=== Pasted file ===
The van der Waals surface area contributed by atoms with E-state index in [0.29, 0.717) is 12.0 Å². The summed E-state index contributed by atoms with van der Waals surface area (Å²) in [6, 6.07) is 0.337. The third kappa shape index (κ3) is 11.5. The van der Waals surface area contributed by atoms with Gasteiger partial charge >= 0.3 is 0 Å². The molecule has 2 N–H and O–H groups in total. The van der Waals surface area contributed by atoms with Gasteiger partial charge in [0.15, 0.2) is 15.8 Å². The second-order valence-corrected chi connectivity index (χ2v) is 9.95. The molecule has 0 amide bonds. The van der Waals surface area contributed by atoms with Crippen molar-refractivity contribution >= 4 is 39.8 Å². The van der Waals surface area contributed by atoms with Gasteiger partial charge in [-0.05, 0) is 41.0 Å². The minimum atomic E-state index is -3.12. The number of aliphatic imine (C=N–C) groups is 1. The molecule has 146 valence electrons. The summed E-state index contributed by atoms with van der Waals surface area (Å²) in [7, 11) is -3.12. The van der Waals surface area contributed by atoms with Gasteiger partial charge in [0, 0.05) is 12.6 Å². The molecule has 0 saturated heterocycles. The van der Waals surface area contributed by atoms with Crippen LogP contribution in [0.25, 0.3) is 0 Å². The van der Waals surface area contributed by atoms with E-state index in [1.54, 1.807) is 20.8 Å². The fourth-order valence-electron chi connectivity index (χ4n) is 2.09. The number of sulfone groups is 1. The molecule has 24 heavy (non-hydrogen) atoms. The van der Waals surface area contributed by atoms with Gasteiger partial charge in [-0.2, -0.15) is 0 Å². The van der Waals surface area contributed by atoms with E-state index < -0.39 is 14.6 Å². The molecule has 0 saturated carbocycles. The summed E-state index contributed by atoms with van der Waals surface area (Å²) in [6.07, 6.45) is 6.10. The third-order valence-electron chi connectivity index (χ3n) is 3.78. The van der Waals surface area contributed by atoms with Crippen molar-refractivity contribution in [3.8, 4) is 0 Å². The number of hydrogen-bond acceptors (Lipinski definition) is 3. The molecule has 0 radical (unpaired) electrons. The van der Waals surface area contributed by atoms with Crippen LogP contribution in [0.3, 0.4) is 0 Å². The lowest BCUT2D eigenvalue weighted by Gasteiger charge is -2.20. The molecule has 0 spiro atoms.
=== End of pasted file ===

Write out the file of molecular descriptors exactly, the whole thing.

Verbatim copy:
The van der Waals surface area contributed by atoms with E-state index in [0.29, 0.717) is 12.0 Å². The summed E-state index contributed by atoms with van der Waals surface area (Å²) in [6, 6.07) is 0.337. The third kappa shape index (κ3) is 11.5. The van der Waals surface area contributed by atoms with Gasteiger partial charge >= 0.3 is 0 Å². The molecule has 2 N–H and O–H groups in total. The van der Waals surface area contributed by atoms with Gasteiger partial charge in [0.15, 0.2) is 15.8 Å². The second-order valence-corrected chi connectivity index (χ2v) is 9.95. The molecule has 0 amide bonds. The van der Waals surface area contributed by atoms with Crippen molar-refractivity contribution >= 4 is 39.8 Å². The van der Waals surface area contributed by atoms with Gasteiger partial charge in [-0.05, 0) is 41.0 Å². The minimum atomic E-state index is -3.12. The number of aliphatic imine (C=N–C) groups is 1. The molecule has 146 valence electrons. The summed E-state index contributed by atoms with van der Waals surface area (Å²) in [7, 11) is -3.12. The van der Waals surface area contributed by atoms with Gasteiger partial charge in [0, 0.05) is 12.6 Å². The molecule has 0 saturated heterocycles. The van der Waals surface area contributed by atoms with Crippen LogP contribution in [0.25, 0.3) is 0 Å². The van der Waals surface area contributed by atoms with E-state index in [1.54, 1.807) is 20.8 Å². The fourth-order valence-electron chi connectivity index (χ4n) is 2.09. The number of sulfone groups is 1. The molecule has 24 heavy (non-hydrogen) atoms. The van der Waals surface area contributed by atoms with Gasteiger partial charge in [-0.2, -0.15) is 0 Å². The van der Waals surface area contributed by atoms with E-state index < -0.39 is 14.6 Å². The molecule has 0 saturated carbocycles. The summed E-state index contributed by atoms with van der Waals surface area (Å²) in [6.07, 6.45) is 6.10. The third-order valence-electron chi connectivity index (χ3n) is 3.78. The van der Waals surface area contributed by atoms with Crippen molar-refractivity contribution in [3.8, 4) is 0 Å². The number of hydrogen-bond acceptors (Lipinski definition) is 3. The molecule has 0 radical (unpaired) electrons. The van der Waals surface area contributed by atoms with Crippen LogP contribution in [0.3, 0.4) is 0 Å². The lowest BCUT2D eigenvalue weighted by Gasteiger charge is -2.20. The molecule has 0 spiro atoms.